Chinsegut Hill, near Brooksville, sits atop the second-highest point in peninsular Florida, 269 feet, behind only Bok Tower hill in Lake Wales. When morning mist shrouds the valley between Chinsegut and a neighboring hill, the view is surprisingly reminiscent of a Blue Ridge mountain scene.
The manor house isn’t as imposing as a traditional antebellum mansion that you might find in Natchez, Mississippi, but it’s a large, elegant, two-story wood building that was at the center of a sugar cane and corn plantation worked by slaves. The first part of the house, the entranceway and two flanking rooms, was built in 1852.
Over the decades, improvements included the addition of a sitting room and parlor and screened porch downstairs, three bedrooms upstairs, two bedrooms and a sitting room in the attic, spacious verandas upstairs and downstairs, a kitchen annex and, in the 20th
Century, four bathrooms and electricity.
The last individual owners of the house, quite different from the slave owners, were Raymond and Margaret Robins, ardent supporters of the progressive movement of the early 1900s, led by Republican President Theodore Roosevelt. Raymond Robins was an advisor to seven presidents, from Teddy Roosevelt to Franklin D. Roosevelt, and hosted guests that included Thomas Edison, J.C. Penney, Helen Keller and social activist Jane Addams.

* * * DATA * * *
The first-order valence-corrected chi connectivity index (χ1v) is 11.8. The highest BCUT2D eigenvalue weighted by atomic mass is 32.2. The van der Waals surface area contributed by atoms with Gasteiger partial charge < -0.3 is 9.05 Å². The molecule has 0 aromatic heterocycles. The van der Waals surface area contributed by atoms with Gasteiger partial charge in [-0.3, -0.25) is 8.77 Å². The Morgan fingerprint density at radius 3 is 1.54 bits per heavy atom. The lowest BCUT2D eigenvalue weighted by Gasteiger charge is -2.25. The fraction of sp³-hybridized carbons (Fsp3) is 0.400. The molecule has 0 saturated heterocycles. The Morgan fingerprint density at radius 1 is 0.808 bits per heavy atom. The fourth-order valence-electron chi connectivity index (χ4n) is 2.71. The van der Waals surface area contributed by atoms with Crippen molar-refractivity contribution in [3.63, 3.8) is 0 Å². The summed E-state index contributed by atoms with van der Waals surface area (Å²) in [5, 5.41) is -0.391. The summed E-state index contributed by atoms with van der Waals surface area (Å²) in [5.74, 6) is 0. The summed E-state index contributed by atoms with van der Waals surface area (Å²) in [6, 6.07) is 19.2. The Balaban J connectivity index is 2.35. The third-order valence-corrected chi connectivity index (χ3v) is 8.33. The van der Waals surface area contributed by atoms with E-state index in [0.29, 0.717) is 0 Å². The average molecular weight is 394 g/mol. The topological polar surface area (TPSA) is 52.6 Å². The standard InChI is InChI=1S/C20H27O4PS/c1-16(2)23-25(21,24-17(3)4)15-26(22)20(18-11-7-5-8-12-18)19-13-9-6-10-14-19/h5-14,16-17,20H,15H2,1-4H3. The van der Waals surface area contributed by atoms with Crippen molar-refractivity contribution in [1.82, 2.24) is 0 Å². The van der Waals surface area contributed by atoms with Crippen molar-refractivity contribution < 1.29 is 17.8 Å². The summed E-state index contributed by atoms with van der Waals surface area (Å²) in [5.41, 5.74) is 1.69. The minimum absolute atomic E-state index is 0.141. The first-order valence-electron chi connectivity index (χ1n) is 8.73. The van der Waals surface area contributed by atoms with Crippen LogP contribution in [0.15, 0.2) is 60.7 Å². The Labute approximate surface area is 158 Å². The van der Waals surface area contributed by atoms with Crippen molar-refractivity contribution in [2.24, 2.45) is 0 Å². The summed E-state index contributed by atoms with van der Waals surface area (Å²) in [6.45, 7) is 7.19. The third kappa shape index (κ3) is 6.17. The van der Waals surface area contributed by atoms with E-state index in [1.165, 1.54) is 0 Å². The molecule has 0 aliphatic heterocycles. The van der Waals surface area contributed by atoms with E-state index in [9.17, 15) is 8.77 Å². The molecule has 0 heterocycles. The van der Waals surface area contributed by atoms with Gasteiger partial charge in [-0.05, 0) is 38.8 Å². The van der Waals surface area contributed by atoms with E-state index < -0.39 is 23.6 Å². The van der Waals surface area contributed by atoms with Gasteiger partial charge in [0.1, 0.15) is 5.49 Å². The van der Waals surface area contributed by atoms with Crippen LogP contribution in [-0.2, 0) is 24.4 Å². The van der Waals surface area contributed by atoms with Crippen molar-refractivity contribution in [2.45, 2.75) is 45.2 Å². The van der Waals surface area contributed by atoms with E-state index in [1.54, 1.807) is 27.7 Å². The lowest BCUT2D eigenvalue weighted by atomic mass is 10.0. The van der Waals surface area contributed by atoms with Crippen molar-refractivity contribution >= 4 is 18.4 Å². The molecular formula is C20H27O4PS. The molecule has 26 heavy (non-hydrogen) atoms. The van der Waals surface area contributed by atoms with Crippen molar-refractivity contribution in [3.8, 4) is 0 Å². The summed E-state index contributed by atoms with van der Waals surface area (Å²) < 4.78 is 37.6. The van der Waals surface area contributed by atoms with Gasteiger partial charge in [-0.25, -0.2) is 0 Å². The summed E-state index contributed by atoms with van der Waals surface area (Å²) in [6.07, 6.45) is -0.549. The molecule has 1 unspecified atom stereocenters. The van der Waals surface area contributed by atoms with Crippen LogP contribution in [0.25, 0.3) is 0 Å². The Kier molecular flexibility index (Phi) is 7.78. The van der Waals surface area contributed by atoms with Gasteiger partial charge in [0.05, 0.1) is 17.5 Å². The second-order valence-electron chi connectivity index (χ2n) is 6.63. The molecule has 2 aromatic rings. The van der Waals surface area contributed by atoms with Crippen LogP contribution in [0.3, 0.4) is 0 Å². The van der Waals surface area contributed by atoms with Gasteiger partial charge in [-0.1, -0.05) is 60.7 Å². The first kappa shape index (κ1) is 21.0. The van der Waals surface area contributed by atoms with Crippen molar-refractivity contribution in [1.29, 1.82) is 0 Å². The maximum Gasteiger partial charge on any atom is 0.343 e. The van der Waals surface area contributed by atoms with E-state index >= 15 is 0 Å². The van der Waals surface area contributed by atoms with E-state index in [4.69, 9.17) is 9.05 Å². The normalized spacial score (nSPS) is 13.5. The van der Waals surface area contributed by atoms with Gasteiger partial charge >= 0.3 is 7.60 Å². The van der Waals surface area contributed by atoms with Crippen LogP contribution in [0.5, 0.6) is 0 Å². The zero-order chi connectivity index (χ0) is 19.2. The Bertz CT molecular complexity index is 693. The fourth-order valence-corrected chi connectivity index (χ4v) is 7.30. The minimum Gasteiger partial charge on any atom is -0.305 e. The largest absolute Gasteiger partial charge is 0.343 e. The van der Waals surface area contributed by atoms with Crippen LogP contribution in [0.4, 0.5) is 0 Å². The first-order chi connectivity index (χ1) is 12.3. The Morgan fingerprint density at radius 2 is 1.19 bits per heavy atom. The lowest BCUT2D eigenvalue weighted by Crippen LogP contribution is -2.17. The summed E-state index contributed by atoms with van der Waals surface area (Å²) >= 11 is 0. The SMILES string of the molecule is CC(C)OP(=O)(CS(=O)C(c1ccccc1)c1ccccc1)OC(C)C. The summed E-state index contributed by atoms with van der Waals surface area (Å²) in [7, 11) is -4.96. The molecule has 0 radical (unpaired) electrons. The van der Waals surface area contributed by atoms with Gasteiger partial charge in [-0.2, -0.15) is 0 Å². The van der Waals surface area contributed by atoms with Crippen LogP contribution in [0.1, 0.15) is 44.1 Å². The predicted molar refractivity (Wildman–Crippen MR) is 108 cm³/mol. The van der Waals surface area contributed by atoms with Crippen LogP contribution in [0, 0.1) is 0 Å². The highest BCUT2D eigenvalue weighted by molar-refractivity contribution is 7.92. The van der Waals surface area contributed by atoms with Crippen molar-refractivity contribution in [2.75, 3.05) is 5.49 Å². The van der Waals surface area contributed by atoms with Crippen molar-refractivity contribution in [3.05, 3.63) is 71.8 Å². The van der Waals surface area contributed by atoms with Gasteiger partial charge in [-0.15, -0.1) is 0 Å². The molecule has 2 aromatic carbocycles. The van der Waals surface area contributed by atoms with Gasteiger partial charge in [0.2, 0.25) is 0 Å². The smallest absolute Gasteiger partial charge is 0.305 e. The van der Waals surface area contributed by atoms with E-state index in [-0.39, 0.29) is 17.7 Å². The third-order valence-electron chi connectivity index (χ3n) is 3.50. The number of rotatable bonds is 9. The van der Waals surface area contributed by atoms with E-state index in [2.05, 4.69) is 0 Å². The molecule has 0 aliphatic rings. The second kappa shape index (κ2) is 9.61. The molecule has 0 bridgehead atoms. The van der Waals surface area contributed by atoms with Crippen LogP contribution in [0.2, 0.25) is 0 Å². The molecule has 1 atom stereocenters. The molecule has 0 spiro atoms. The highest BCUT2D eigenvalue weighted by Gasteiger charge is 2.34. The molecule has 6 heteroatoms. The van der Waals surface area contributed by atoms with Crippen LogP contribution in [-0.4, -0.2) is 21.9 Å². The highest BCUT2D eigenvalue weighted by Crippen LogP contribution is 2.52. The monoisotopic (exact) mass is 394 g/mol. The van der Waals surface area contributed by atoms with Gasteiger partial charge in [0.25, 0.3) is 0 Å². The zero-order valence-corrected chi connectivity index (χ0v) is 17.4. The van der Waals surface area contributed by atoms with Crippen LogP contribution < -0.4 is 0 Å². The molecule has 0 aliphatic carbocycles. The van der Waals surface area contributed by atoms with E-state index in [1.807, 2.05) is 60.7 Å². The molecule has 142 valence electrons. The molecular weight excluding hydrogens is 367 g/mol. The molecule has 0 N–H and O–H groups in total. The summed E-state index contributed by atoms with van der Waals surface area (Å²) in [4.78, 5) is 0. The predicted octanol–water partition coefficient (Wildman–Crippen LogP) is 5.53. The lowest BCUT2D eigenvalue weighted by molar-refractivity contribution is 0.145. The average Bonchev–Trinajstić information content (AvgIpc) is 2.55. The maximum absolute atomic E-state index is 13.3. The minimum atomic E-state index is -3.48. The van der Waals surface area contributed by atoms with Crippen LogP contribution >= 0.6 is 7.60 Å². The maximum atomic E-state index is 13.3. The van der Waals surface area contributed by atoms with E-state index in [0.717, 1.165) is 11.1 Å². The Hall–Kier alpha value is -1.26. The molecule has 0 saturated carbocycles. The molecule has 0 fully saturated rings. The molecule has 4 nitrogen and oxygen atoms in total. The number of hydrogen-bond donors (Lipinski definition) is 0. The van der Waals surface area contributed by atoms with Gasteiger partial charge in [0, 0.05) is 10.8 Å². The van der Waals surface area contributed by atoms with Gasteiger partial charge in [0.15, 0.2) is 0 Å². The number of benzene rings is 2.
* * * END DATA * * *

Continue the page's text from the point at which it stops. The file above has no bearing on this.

“Chinsegut is kind of a microcosm of the last 200 years of Florida history,’’ says Dr. Brad Massey, the Saunders Foundation Curator of Public History at the Tampa Bay History Center.
Its early owners were slave-holders and its last owners were political progressives. And unlike their predecessors, the Robins, who moved there full time in 1924, weren't using it as a working farm. They were there to retire in the sunshine, and they invited guests to relax there. It touches on the beginning of Florida becoming a tourist haven, a place of sunshine, recreation and relaxation, he notes.
The house is now owned by Hernando County. The Tampa Bay History Center conducts guided tours of the house on Saturdays and Sundays from 10 a.m. to 5 p.m. Massey researched the history and wrote the program for the tours.
The house is furnished mostly with donated antiques that were typical of the era the Robins lived there.
Some pieces that the Robins owned remain, including a bed that was in the family since before the Revolutionary War.Cross-tied ropes that frequently had to be tightened served as the springs; the mattress was stuffed with the moss that drapes the grand oaks on the property.
The first owner and second owners called the place Mount Airy. The Snows, the third owners, called it Snow Hill. Raymond Robins gave it the name that has lasted.
Pronounced Chin-SE-gut, it’s an Inuit word he likely picked up when he joined the Alaskan gold rush. It roughly translates to “where lost things are found,’’ Massey says. Robins had spent an idyllic part of his boyhood in that part of Florida.
“So for him it’s a revisiting of this happy moment in his childhood,” Massey says.
The docents, well-versed in the history, provide a detailed account of the house and its occupants through the generations.
“I love this kind of thing. I love this history,’’ says Ray Hyde, of Deland.
He, his wife and friends were camping nearby and came to take the tour on a recent Sunday morning. The campground put a brochure on Chinsegut Hill in their welcome packet, says Karen Hyde.